Preliminary results of the Benchmarking 2.0 Report for Health Care Facilities from the IFMA Health Care Institute, American Society for Healthcare Engineering, and the Canadian Healthcare Engineering Society offered a glimpse to attendees of what’s to come when the survey is complete.

The preview was offered during the session “Unveiling of Benchmarking 2.0 Report for Health Care Facilities” held Nov. 5 at the HEALTHCARE DESIGN Conference in Phoenix. On hand were Ron Kalich, national facilities director, Kaiser Permanente, and Steve Rees, O&M benchmarks co-chair/Canada, vice president of capital management, Alberta Health Services, to discuss survey methodologies and uses.

The results shared were just a sneak peek of what’s in so far, as the groups have extended the deadline for the Benchmarking 2.0 survey until Nov. 30 (go to for more information).

The second iteration of the survey will provide expanded coverage, with additional topics including risk management, facility condition index, current replacement value, real estate and property management, and construction information. These will join previous survey questions regarding details like region, facility description, utilities, etc.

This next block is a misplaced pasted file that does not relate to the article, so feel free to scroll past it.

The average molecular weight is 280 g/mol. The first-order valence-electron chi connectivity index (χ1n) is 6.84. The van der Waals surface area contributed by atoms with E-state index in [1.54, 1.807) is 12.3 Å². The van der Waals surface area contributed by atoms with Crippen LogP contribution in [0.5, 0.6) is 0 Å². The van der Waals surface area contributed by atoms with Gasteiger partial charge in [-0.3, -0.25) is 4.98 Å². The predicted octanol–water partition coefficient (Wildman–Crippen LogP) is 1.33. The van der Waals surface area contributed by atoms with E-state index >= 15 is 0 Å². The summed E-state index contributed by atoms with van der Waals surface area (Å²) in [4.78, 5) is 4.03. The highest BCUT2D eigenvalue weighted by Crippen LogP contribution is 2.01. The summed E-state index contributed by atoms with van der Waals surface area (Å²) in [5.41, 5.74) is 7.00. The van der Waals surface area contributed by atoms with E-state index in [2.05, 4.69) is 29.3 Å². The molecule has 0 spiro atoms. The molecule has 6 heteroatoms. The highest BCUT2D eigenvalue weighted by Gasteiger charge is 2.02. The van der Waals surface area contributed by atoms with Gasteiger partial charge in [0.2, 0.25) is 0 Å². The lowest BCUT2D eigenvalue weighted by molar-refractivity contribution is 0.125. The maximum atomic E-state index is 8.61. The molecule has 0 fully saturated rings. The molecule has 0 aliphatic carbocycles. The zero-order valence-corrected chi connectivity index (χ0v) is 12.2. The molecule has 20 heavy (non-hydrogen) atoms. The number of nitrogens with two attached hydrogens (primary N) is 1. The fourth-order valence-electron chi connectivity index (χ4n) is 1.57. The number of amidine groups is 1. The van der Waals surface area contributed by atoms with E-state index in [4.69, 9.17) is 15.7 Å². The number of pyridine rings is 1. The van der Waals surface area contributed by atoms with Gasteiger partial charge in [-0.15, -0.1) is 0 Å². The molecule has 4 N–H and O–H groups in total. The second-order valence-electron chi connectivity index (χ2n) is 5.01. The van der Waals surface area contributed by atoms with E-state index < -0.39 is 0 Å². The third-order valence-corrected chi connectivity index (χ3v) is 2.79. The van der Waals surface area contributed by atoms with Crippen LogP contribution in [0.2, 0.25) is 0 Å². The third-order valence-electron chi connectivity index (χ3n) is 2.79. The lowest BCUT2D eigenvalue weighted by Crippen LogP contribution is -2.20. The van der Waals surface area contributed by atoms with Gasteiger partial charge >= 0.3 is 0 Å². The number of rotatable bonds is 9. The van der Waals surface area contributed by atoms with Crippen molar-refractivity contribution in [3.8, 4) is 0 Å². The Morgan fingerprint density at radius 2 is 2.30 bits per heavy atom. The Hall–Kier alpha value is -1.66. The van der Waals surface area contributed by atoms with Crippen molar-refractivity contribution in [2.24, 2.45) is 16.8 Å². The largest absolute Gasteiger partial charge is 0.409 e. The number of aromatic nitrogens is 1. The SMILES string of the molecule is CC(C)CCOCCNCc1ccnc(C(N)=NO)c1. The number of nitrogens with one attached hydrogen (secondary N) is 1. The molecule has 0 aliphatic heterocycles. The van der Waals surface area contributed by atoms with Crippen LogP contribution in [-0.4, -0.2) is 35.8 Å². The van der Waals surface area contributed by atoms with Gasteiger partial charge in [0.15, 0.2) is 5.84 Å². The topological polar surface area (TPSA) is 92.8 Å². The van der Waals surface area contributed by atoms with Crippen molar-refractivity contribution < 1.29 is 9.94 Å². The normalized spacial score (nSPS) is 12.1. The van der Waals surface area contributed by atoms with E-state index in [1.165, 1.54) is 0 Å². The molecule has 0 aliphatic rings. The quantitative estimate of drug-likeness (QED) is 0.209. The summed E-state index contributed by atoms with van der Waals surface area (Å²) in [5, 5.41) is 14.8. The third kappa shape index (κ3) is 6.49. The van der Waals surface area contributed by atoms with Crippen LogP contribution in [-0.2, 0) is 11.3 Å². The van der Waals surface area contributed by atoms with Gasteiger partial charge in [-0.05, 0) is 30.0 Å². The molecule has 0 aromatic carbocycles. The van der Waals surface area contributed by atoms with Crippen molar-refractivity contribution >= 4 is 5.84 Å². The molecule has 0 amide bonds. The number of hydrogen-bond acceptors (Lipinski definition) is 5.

Also new to the 2.0 survey were additional facility types for respondents to use, including children’s hospitals, academic/research hospitals, long-term care facilities, urgent care, and primary care.

Among the initial information on hand was a look at the age of facilities focused on energy efforts, showing the bulk of programs taking place at buildings 31 to 50 years old. “Those ones I think are what give owners the most problems,” Rees says.

Looking at changes in utility costs, the preliminary results showed some improvement, with the percentage of facilities experiencing a -5.1% to -10% change in cost at 12% compared to 2% in the inaugural survey.

“There are a lot more facility owners who are learning how to improve conservation of energy,” Rees says.

The survey has also offered a glimpse at delivery methods in use on healthcare projects today, with 78% or respondents so far indicating they use a competitive bid most of the time, with 11% using it some of the time. Sixty-nine percent of respondents use a negotiated bid most of the time, with 22% using it some of the time. And while a hot topic for the industry, integrated project delivery saw just 2% of respondents using it most of the time and 18% using it some of the time.

Kalich went on to explain that benchmarking will offer industry members a chance to look past simple cost metrics when it comes to energy efficiency. “You need to understand the business drivers that underlie those cost metrics,” he says.

And doing so starts with having a baseline—of your own facility first and then an industry baseline to compare it against.